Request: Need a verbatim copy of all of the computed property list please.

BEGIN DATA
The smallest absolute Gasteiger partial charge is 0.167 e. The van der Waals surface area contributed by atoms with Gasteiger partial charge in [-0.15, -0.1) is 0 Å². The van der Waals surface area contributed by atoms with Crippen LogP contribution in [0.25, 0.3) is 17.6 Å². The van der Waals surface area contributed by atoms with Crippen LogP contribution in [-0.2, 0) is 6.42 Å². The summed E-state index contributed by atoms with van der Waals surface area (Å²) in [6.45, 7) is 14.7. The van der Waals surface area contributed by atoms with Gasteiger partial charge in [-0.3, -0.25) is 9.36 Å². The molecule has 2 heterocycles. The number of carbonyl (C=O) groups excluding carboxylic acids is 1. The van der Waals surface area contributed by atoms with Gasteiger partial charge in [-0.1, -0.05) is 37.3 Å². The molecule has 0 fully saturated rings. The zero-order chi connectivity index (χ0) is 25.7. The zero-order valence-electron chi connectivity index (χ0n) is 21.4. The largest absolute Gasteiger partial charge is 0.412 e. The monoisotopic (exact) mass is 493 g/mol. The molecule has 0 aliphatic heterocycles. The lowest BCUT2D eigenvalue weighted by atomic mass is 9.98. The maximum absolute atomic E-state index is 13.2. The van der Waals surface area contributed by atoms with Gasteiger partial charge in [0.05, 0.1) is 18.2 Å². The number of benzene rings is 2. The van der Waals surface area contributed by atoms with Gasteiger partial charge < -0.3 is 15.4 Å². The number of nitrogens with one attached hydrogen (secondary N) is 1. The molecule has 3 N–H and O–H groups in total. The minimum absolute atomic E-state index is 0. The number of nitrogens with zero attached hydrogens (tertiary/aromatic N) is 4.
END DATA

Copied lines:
The smallest absolute Gasteiger partial charge is 0.167 e. The van der Waals surface area contributed by atoms with Gasteiger partial charge in [-0.15, -0.1) is 0 Å². The van der Waals surface area contributed by atoms with Crippen LogP contribution in [0.25, 0.3) is 17.6 Å². The van der Waals surface area contributed by atoms with Crippen LogP contribution in [-0.2, 0) is 6.42 Å². The summed E-state index contributed by atoms with van der Waals surface area (Å²) in [6.45, 7) is 14.7. The van der Waals surface area contributed by atoms with Gasteiger partial charge in [-0.3, -0.25) is 9.36 Å². The molecule has 2 heterocycles. The number of carbonyl (C=O) groups excluding carboxylic acids is 1. The van der Waals surface area contributed by atoms with Gasteiger partial charge in [-0.1, -0.05) is 37.3 Å². The molecule has 0 fully saturated rings. The zero-order chi connectivity index (χ0) is 25.7. The zero-order valence-electron chi connectivity index (χ0n) is 21.4. The largest absolute Gasteiger partial charge is 0.412 e. The monoisotopic (exact) mass is 493 g/mol. The molecule has 0 aliphatic heterocycles. The lowest BCUT2D eigenvalue weighted by atomic mass is 9.98. The maximum absolute atomic E-state index is 13.2. The van der Waals surface area contributed by atoms with Gasteiger partial charge in [0.05, 0.1) is 18.2 Å². The number of benzene rings is 2. The van der Waals surface area contributed by atoms with Gasteiger partial charge < -0.3 is 15.4 Å². The number of nitrogens with one attached hydrogen (secondary N) is 1. The molecule has 3 N–H and O–H groups in total. The minimum absolute atomic E-state index is 0. The number of nitrogens with zero attached hydrogens (tertiary/aromatic N) is 4.